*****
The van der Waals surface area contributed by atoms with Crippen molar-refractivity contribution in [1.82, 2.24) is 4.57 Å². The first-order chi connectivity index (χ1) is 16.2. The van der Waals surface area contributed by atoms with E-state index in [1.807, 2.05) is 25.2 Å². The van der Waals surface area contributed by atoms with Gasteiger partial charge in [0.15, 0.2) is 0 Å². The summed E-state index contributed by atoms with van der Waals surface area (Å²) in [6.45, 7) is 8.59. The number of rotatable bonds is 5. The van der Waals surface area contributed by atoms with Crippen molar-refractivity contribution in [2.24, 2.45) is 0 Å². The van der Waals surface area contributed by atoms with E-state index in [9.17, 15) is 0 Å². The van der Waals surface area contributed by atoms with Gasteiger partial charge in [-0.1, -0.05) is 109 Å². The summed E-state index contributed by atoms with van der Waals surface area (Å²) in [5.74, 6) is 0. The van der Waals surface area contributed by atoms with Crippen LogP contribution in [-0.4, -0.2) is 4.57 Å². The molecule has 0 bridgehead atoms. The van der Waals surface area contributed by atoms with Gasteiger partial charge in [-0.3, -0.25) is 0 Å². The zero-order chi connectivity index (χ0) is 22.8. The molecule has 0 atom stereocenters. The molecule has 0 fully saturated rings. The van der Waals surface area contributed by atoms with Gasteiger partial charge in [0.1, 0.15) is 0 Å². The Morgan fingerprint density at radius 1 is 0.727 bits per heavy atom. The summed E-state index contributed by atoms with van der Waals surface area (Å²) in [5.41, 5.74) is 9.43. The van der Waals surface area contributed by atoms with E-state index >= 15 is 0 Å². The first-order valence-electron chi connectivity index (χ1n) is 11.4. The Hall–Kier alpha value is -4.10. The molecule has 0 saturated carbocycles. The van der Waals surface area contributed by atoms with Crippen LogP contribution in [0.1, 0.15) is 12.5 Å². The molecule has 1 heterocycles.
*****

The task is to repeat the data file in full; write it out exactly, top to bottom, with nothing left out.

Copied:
The van der Waals surface area contributed by atoms with Crippen molar-refractivity contribution in [1.82, 2.24) is 4.57 Å². The first-order chi connectivity index (χ1) is 16.2. The van der Waals surface area contributed by atoms with E-state index in [1.807, 2.05) is 25.2 Å². The van der Waals surface area contributed by atoms with Gasteiger partial charge in [0.15, 0.2) is 0 Å². The summed E-state index contributed by atoms with van der Waals surface area (Å²) in [6.45, 7) is 8.59. The number of rotatable bonds is 5. The van der Waals surface area contributed by atoms with Crippen molar-refractivity contribution in [2.24, 2.45) is 0 Å². The van der Waals surface area contributed by atoms with E-state index in [9.17, 15) is 0 Å². The van der Waals surface area contributed by atoms with Gasteiger partial charge in [-0.1, -0.05) is 109 Å². The summed E-state index contributed by atoms with van der Waals surface area (Å²) in [5.74, 6) is 0. The van der Waals surface area contributed by atoms with Crippen LogP contribution in [-0.4, -0.2) is 4.57 Å². The molecule has 0 bridgehead atoms. The van der Waals surface area contributed by atoms with Gasteiger partial charge in [-0.3, -0.25) is 0 Å². The zero-order chi connectivity index (χ0) is 22.8. The molecule has 0 atom stereocenters. The molecule has 0 fully saturated rings. The van der Waals surface area contributed by atoms with Gasteiger partial charge in [0.1, 0.15) is 0 Å². The Morgan fingerprint density at radius 1 is 0.727 bits per heavy atom. The summed E-state index contributed by atoms with van der Waals surface area (Å²) in [5.41, 5.74) is 9.43. The van der Waals surface area contributed by atoms with E-state index >= 15 is 0 Å². The first-order valence-electron chi connectivity index (χ1n) is 11.4. The Hall–Kier alpha value is -4.10. The molecule has 0 saturated carbocycles. The van der Waals surface area contributed by atoms with Crippen LogP contribution in [0.1, 0.15) is 12.5 Å². The molecule has 1 heterocycles.